It's been a brutal couple of months for Providence mayor-turned-freshman Congressman David Cicilline.
His successor in City Hall, Mayor Angel Taveras, has laid bare the $180 million structural deficit he left behind. Critics have accused Cicilline of covering up the mess as he ran for Congress.
And the Congressman's polling numbers are downright Nixonian: just 17 percent of voters in a Brown University survey last month said he was doing a "good" or "excellent" job.
The ruinous start has rivals in both parties giddy about the next election. "He's dead and doesn't know it," crows Ken McKay, the bright, bomb-throwing chairman of the Rhode Island Republican Party.
But if the present controversy seems destined to inflict serious, long-term damage on Cicilline — the voters feel lied to, as the Congressman's critics remind us at every opportunity — reports of his death are greatly exaggerated.
Indeed, a close look at the political landscape suggests he's going to be quite difficult to beat next year.
TIME IS ON HIS SIDE
The central question of Cicilline's re-election campaign is this: does the Providence budget story have legs?
At the moment, it's hard to imagine it doesn't. The Providence Journal is hammering Cicilline with evident glee. And as many observers note, the capital city's budget woes will take time to remedy.
Moreover, with Washington engaged in a big fight over government spending that seems destined to define the 2012 election, Cicilline's opponents will be able to make a natural link between the local and national storylines.
But time is on Cicilline's side. There are 17 months until the Democratic primary and 19 months until the general election. The heat of the budget story will inevitably dissipate. And some of it, no doubt, will shift to Mayor Taveras as he moves to shutter schools and make other painful cuts.
If Taveras's poll numbers wilt as a result, he may be tempted to point the finger at his predecessor, just as Cicilline has — time and time again — with his City Hall predecessor, Mayor Vincent "Buddy" Cianci.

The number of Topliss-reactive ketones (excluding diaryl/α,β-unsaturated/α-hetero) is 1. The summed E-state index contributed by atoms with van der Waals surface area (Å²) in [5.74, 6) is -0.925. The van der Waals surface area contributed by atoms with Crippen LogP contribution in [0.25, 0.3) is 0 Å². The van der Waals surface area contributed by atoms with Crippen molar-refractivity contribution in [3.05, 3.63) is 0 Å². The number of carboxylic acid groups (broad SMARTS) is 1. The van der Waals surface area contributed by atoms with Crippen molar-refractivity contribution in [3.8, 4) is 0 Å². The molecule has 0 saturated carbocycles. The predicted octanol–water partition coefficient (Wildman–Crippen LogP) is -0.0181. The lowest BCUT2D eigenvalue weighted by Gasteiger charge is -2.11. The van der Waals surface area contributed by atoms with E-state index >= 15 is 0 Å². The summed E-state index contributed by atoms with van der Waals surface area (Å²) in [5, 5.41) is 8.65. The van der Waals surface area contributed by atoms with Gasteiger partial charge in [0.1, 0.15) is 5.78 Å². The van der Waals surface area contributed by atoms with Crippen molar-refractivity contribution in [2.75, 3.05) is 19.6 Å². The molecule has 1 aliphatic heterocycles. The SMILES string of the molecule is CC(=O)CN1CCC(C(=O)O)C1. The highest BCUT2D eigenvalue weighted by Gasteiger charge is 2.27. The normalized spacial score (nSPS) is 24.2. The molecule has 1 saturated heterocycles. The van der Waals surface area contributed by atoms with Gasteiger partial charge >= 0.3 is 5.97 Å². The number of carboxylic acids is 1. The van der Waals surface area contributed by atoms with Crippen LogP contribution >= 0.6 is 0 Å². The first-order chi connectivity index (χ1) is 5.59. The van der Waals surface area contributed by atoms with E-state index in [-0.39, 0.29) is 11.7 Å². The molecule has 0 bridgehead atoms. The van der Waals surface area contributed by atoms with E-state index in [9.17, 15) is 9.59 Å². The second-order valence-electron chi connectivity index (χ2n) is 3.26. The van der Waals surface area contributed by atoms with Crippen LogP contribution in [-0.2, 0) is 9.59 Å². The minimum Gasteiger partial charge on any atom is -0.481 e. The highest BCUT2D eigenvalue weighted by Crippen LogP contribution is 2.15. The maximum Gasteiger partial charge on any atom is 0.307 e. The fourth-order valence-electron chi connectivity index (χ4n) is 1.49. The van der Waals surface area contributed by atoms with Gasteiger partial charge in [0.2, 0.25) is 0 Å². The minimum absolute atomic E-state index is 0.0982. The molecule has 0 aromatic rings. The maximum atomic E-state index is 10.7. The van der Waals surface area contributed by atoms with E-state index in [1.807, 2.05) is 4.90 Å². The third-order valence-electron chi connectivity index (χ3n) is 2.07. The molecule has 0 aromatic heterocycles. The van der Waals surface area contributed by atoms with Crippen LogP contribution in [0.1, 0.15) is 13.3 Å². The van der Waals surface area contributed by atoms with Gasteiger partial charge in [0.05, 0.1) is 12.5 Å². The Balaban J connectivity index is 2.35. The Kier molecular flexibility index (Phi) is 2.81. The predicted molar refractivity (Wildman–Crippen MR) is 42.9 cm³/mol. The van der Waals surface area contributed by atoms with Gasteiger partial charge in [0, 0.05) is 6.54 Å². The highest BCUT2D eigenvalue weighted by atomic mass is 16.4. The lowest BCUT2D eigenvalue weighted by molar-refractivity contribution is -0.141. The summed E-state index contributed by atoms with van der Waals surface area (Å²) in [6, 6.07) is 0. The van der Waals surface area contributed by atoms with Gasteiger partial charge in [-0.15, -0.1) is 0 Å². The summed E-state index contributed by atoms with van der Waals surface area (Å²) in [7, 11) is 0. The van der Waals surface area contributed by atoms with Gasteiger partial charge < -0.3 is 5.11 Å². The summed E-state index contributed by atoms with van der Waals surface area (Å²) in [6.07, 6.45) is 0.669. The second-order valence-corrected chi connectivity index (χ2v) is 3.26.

But for now, Taveras has gone out of his way to avoid direct criticism; the mayor, after all, has to work with the state's Congressional delegation.
Still, if Taveras's forbearance and the passage of time work to blunt the long-term impact of the budget story, the bullseye will almost certainly remain on Cicilline's back. Not pleasant, to be sure. But not all bad, either.
If Cicilline's vulnerability draws multiple candidates to the Democratic primary, they could easily split the anti-incumbent vote and deliver him a victory. We've seen it before: Cicilline won the Congressional primary last fall in similar fashion.
His weakness could also mean several Republicans will vie for their party's nomination next year — former State Representative John J. Loughlin II, who was the Republican nominee last time, and Colonel Brendan Doherty, the state's former top cop, being the leading names at the moment. And a GOP primary would nick up the eventual nominee and burn through precious cash for a local party that struggles to raise money.
In the wake of Lincoln Chafee's successful independent run for governor, even the general election field could be crowded. It's not too hard to imagine a self-financed candidate like Anthony Gemma, a businessman who lost in the Democratic primary last time, skipping the first round altogether and taking his shot in November.